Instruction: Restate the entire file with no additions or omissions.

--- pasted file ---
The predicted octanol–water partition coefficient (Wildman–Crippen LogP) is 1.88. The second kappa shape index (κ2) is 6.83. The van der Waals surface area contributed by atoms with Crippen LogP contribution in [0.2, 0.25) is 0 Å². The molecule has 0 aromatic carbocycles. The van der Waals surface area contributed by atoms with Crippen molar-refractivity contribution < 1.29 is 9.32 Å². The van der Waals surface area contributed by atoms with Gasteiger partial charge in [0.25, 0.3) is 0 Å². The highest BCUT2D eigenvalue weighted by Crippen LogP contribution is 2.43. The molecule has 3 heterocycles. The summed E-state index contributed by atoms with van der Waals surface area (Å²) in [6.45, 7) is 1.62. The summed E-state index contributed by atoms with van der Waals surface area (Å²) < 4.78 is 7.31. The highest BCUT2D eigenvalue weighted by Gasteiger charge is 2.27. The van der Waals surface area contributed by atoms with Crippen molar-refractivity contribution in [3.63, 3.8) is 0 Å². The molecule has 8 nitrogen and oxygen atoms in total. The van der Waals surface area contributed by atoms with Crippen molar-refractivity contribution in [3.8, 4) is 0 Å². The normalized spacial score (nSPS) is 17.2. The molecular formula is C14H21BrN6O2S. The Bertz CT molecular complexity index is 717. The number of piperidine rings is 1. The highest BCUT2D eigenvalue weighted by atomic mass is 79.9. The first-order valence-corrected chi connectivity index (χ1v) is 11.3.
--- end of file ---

The predicted octanol–water partition coefficient (Wildman–Crippen LogP) is 1.88. The second kappa shape index (κ2) is 6.83. The van der Waals surface area contributed by atoms with Crippen LogP contribution in [0.2, 0.25) is 0 Å². The molecule has 0 aromatic carbocycles. The van der Waals surface area contributed by atoms with Crippen molar-refractivity contribution < 1.29 is 9.32 Å². The van der Waals surface area contributed by atoms with Gasteiger partial charge in [0.25, 0.3) is 0 Å². The highest BCUT2D eigenvalue weighted by Crippen LogP contribution is 2.43. The molecule has 3 heterocycles. The summed E-state index contributed by atoms with van der Waals surface area (Å²) in [6.45, 7) is 1.62. The summed E-state index contributed by atoms with van der Waals surface area (Å²) < 4.78 is 7.31. The highest BCUT2D eigenvalue weighted by Gasteiger charge is 2.27. The van der Waals surface area contributed by atoms with Crippen molar-refractivity contribution in [3.63, 3.8) is 0 Å². The molecule has 8 nitrogen and oxygen atoms in total. The van der Waals surface area contributed by atoms with Crippen molar-refractivity contribution in [3.8, 4) is 0 Å². The normalized spacial score (nSPS) is 17.2. The molecular formula is C14H21BrN6O2S. The Bertz CT molecular complexity index is 717. The number of piperidine rings is 1. The highest BCUT2D eigenvalue weighted by atomic mass is 79.9. The first-order valence-corrected chi connectivity index (χ1v) is 11.3.